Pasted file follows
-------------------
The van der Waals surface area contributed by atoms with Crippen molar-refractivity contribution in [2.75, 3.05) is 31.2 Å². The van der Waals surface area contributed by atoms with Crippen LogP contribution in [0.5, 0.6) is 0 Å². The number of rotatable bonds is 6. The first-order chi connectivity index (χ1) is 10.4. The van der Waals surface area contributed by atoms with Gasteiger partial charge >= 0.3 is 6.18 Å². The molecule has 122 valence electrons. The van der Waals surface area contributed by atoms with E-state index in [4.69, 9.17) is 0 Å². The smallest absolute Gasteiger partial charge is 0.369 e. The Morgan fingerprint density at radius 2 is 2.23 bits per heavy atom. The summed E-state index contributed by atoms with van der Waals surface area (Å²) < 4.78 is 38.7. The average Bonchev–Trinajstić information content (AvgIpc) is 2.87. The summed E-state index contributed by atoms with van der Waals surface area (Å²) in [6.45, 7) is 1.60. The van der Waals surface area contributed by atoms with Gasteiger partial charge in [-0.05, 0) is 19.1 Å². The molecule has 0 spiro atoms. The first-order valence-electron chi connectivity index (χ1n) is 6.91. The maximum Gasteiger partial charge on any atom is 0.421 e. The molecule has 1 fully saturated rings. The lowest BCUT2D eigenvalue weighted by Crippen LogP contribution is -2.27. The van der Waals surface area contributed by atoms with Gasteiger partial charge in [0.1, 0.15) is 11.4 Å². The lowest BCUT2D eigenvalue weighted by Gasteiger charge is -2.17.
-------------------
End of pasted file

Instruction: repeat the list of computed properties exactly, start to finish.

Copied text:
The van der Waals surface area contributed by atoms with Crippen molar-refractivity contribution in [2.75, 3.05) is 31.2 Å². The van der Waals surface area contributed by atoms with Crippen LogP contribution in [0.5, 0.6) is 0 Å². The number of rotatable bonds is 6. The first-order chi connectivity index (χ1) is 10.4. The van der Waals surface area contributed by atoms with Gasteiger partial charge >= 0.3 is 6.18 Å². The molecule has 122 valence electrons. The van der Waals surface area contributed by atoms with E-state index in [4.69, 9.17) is 0 Å². The smallest absolute Gasteiger partial charge is 0.369 e. The Morgan fingerprint density at radius 2 is 2.23 bits per heavy atom. The summed E-state index contributed by atoms with van der Waals surface area (Å²) < 4.78 is 38.7. The average Bonchev–Trinajstić information content (AvgIpc) is 2.87. The summed E-state index contributed by atoms with van der Waals surface area (Å²) in [6.45, 7) is 1.60. The van der Waals surface area contributed by atoms with Gasteiger partial charge in [-0.05, 0) is 19.1 Å². The molecule has 0 spiro atoms. The first-order valence-electron chi connectivity index (χ1n) is 6.91. The maximum Gasteiger partial charge on any atom is 0.421 e. The molecule has 1 fully saturated rings. The lowest BCUT2D eigenvalue weighted by Crippen LogP contribution is -2.27. The van der Waals surface area contributed by atoms with Gasteiger partial charge in [0.1, 0.15) is 11.4 Å². The lowest BCUT2D eigenvalue weighted by Gasteiger charge is -2.17.